At that moment, I hear the ring of a shotgun and ask myself, was that aimed at me? Being shot at wasn't the welcome I expected when visiting Mont St Michel in Normandy, France!
My photographic journey in capturing the landscape beauty of Brittany and Normandy started two years ago in 2020, just before the pandemic. It was a location I knew I wanted to visit because of the rugged granite shoreline and characterful coastal dwellings that litter this famous region. It's also renowned for unpredictable weather conditions that roll off the Atlantic Ocean. This is all part of the attraction to me, so I began the process of researching locations for a new photography project, saving them as 'favorites' on Google Maps. From an early age, I've been fascinated with the coast; so many of the saved pins followed the outline of the French peninsular. In total, I select over sixty potential sites. All that was left to do now was to book the flights and accommodation. But, then, the world changed, and travel was a thing of the past
Fast-forward to March 2022, I finally see a window, book my flight to Nantes in Northern France and leave within days. I decided to hire a car, allowing me the freedom to explore all the locations I'd previously researched. Over the next nine days, I explore stunning locations that include Saint-Malo, the beaches close to Saint Pabu, île-de-Bréhat, Kermorvan Lighthouse, and Mont Saint Michel.
Originally, the Mont occupied dry land during prehistoric times, but as sea levels rose, coastal erosion took place, leaving the outcrops of granite in the bay. As a tidal island, it is now only accessible when the tide retreats via a newly constructed lightweight bridge, allowing waters to flow freely around the island, reducing the build-up of silt. When scouting photographic locations around the Mont, I decided I didn't want to join the thousands of tourists who access the island via the causeway. Instead, I was hoping to capture the remoteness of the Mont by using the vast emptiness of the low tide sandbanks. But in practice, achieving this image proved to be a much more significant challenge than I expected.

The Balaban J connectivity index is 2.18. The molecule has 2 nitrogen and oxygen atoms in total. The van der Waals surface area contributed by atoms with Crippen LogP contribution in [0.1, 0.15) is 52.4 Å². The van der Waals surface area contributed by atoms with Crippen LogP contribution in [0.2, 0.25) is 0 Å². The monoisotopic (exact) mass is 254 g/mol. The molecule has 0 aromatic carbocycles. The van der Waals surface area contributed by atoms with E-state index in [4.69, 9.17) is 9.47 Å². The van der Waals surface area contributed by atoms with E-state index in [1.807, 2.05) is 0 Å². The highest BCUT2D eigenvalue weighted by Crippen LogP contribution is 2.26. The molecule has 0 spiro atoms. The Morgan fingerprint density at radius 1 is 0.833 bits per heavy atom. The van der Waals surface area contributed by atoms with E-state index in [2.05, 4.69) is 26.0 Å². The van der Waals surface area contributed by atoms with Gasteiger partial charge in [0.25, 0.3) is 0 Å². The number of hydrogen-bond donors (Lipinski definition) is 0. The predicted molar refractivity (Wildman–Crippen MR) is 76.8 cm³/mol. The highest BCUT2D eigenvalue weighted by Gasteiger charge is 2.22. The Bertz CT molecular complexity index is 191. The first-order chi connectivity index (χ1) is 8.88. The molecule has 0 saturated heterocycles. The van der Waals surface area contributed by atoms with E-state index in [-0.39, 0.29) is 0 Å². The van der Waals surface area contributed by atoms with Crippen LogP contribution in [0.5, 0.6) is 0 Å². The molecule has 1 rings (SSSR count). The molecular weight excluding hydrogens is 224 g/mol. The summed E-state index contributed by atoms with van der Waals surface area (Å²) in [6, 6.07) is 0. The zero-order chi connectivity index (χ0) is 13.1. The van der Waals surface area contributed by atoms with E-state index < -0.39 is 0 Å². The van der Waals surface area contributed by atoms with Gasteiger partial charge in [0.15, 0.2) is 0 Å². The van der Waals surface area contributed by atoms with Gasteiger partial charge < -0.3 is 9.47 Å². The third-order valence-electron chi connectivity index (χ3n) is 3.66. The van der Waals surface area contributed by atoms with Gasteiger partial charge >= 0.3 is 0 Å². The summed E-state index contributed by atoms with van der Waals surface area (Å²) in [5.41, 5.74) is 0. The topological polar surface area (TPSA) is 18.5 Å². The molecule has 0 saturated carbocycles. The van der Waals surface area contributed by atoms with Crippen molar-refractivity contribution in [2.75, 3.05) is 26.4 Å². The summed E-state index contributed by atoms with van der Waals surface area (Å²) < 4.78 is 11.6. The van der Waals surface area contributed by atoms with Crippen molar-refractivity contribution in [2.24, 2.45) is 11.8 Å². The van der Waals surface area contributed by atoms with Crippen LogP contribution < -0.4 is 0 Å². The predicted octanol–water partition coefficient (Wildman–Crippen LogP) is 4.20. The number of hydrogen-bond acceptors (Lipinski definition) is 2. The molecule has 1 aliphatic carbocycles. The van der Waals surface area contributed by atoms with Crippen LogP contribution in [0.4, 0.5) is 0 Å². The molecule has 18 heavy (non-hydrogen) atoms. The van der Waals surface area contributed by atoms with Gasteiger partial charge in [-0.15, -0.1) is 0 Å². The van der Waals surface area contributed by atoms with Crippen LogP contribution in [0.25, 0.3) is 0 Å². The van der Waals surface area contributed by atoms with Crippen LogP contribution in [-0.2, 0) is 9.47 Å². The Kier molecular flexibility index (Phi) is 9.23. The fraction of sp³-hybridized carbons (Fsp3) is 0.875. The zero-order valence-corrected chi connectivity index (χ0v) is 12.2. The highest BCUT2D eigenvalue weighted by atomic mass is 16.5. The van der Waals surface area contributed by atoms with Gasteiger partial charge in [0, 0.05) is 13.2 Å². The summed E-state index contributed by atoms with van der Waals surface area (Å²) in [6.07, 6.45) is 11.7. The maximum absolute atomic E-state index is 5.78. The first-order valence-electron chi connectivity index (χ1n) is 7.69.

If you've visited Mont St Michel, you will know that East of the island, along the coastal edge, lie salt marsh meadows formed by polderisation and occasional flooding. The distance between the nearest road and access to the foreshore is approx. 2.5km as the crow flies. So you have to cross these marshes to gain any chance of capturing the Mont from the beach. So I arrive fully prepared; water, food, boots, appropriate all-weather clothing, and my camera gear, a total of 25Kg's of equipment. It's early morning, and I leave my car in a designated car park next to the road and set off following yellow footpath markers. These markers soon disappear, and I find myself traversing a rickety farmers' fence into the open plains of the salt meadows. These marshes are ideally suited for grazing sheep, and the resulting diet produces unique, well-flavored meat, which is found on many of the menus of local restaurants. I then begin to question if these marshes are private land, and at that moment, a shotgun rings out! I spin 180 degrees expecting to see an angry farmer heading my way. Wearing a luminous green puffer jacket isn't helping me blend into the natural environment. However, the armed agriculturalist didn't make an appearance, so I decided to continue my quest. Please don't think I was irresponsible, I'd checked online before venturing out, and there was nothing to suggest this land was private. But you question yourself when you feel isolated and exposed due to the lack of other human presence.